What, you expected Metta World Peace to drive to Madison Square Garden? Clearly, you've never tried taking the L.I.E. inbound in the late afternoon or fighting Fifth Avenue at rush hour. No, as any New York transit veteran knows, the smart move is to hop on the F and take it to 34th Street-Herald Square ... which is precisely what the Queensbridge native, former St. John's University standout and newly minted New York Knicks forward did before his team's season-opening matchup with the Milwaukee Bucks on Wednesday, as reported by fellow commuter Jim Baumbach of Newsday:
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The vibrations of the arriving F train getting louder by the second, the man formerly known as Ron Artest stood up from the bench where he had been sitting (next to a surprised fan, of course) and laughed as he watched the train come to stop.
"This," he said, "is something I've always wanted to do."
Then he boarded the subway car, bound for the Garden. [...]
As he took the F into the city, World Peace spoke with Baumbach about how the actual separation between Queensbridge and MSG — about four miles and 20 or so minutes on the train — differed from how long it took him, and how far he had to go, to make the trip himself:
Of course he was disappointed that the Knicks passed on him in 1999 to take Frederic Weis, who never played a game for them. But the St. John's product has come to believe that he was too immature then to handle what comes with playing at home.
"I was 19 years old, making a ton of money and I didn't know what to do with it," he said while riding the train, occasionally glancing out the window behind him for signs of where he was.
Throughout his career, he said he entertained thoughts of joining the Knicks, but said he didn't think the interest ever was reciprocated. Eventually, he said he figured it wasn't meant to be for him.
"I never thought this day would come," he said.
Nor did a lot of us.
After all, the former Ron Artest's NBA career had spanned 14 seasons and five franchises before this summer, and while New York fans who love World Peace's hard-nosed defense and, shall we say, colorful demeanor had always wished for a '99 draft do-over, it never seemed like a realistic possibility that he'd get back to the Big Apple, whether in trade (there was some smoke back in 2007, but evidently no fire) or his lone entry into free agency (the Cleveland Cavaliers were allegedly interested in him during the summer of '09, but he wound up signing with the Los Angeles Lakers). But then this offseason rolled around, and the Lakers needed to pare down their luxury tax bill, and the Knicks needed a cheap frontcourt defender. Peas, meet carrots.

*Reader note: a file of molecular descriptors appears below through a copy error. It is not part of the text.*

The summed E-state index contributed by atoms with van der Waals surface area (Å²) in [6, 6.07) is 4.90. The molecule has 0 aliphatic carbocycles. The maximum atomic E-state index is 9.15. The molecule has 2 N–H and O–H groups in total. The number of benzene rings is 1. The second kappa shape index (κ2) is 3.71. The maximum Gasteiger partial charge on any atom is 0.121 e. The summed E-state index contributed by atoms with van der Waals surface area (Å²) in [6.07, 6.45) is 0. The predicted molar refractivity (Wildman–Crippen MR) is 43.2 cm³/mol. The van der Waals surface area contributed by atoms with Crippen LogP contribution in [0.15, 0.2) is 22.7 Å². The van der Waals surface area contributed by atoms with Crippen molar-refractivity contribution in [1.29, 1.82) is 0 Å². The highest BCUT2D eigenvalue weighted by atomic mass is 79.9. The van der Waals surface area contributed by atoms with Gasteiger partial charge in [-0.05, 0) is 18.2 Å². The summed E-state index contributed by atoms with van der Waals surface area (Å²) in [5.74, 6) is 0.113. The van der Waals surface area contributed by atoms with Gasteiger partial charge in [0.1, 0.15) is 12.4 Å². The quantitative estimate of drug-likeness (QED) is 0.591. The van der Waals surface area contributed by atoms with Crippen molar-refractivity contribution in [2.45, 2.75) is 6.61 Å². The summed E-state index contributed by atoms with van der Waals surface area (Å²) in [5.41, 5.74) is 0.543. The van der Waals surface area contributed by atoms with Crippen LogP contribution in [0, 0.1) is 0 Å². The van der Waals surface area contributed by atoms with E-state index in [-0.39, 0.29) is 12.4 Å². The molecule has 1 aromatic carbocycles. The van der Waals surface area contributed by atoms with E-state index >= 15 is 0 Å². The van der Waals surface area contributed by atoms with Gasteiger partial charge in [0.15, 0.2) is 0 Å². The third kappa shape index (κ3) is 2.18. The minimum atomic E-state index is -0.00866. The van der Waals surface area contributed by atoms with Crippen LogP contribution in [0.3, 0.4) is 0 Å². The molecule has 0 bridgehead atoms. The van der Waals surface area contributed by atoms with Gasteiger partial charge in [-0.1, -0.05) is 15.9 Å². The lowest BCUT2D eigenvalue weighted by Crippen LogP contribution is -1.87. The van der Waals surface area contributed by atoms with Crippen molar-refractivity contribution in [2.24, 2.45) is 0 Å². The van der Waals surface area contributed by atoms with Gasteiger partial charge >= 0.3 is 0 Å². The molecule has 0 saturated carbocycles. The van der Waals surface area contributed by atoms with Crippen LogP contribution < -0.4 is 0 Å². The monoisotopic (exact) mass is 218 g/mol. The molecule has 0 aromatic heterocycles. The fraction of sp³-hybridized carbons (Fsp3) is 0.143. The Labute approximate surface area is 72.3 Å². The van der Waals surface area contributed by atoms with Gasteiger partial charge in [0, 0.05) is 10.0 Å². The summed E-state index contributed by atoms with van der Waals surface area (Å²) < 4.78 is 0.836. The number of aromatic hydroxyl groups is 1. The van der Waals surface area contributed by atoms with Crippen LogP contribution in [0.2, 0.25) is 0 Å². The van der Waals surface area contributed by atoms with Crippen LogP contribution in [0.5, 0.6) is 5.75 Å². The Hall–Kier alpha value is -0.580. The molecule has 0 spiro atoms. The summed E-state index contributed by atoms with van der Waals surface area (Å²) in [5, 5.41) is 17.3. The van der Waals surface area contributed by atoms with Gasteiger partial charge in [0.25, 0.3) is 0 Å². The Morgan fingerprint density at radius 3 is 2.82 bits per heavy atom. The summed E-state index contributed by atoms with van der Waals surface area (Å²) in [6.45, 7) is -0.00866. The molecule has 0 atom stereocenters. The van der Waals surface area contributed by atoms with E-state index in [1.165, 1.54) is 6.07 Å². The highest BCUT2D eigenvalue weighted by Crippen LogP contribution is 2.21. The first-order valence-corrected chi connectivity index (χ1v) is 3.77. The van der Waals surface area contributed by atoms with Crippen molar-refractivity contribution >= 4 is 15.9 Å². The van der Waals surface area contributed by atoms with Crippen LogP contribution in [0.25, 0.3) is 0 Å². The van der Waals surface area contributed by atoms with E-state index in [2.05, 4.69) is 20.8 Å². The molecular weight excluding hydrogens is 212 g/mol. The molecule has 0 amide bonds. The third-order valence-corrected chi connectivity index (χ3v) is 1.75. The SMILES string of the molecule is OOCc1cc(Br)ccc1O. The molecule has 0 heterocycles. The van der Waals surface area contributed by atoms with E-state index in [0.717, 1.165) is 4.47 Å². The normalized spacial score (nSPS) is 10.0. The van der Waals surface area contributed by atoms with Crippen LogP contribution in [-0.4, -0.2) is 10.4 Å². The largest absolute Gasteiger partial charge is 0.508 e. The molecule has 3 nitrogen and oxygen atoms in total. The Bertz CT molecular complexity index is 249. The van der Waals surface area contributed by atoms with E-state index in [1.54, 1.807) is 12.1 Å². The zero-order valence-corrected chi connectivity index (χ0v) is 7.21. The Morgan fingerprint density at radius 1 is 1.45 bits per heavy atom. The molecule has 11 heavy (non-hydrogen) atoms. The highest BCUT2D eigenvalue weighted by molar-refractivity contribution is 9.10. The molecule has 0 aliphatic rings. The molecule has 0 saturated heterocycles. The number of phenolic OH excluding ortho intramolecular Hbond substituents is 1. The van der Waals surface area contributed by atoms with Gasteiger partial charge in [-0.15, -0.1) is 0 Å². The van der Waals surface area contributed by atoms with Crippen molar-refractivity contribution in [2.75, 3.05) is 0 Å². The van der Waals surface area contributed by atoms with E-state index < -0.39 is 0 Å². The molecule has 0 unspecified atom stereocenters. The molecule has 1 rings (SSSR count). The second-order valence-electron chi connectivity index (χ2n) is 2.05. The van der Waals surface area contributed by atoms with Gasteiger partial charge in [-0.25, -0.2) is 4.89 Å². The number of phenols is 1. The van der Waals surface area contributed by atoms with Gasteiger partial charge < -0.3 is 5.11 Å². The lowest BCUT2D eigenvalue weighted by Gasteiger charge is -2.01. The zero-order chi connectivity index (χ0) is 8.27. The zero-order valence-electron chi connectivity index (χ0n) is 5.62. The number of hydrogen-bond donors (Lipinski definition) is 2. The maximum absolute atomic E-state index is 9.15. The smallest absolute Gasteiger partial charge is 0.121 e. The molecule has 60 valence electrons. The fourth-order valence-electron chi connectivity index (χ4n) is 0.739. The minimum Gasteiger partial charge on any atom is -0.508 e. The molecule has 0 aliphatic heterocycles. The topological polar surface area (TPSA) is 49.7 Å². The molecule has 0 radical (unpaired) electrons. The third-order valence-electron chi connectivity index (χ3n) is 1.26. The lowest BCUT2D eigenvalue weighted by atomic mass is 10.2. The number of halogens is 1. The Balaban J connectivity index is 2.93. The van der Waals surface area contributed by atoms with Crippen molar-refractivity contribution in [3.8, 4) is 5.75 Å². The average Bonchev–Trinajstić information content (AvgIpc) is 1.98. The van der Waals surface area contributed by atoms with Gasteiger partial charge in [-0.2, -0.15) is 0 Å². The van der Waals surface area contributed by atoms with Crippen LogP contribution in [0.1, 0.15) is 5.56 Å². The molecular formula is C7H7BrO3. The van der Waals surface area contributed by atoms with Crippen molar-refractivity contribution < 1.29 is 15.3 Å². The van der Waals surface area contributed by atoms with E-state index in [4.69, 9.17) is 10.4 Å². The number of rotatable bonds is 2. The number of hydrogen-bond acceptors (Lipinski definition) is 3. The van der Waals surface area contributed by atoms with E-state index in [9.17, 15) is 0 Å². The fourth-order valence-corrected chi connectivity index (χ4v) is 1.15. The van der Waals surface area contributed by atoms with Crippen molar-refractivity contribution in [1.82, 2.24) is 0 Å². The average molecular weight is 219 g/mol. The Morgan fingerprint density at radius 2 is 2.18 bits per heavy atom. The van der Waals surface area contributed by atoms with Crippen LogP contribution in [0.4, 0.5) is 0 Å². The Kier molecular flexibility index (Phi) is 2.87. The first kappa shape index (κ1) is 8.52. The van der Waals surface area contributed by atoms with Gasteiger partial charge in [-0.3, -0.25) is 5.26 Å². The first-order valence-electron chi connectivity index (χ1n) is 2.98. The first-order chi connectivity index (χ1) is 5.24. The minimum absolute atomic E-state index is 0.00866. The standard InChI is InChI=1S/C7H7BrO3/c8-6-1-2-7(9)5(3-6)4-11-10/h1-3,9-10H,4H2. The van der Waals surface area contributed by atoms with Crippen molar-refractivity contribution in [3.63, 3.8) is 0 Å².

World Peace's first game as a Knick went about as expected — a few nice defensive plays, a few somewhat scary offensive possessions, a bit less mobility and deterrence at age 33 than in his bruising prime, and a warm welcome from the fans at the World's Most Famous Arena. Metta finished with four points, four rebounds, a steal and a turnover in 18 minutes of run in the Knicks' 90-83 home-opening win over the Milwaukee Bucks. I'm not sure if he took the train home afterward, but if he did, at least we know he went home having successfully experienced the satisfying conclusion of a journey some 15 years in the making.
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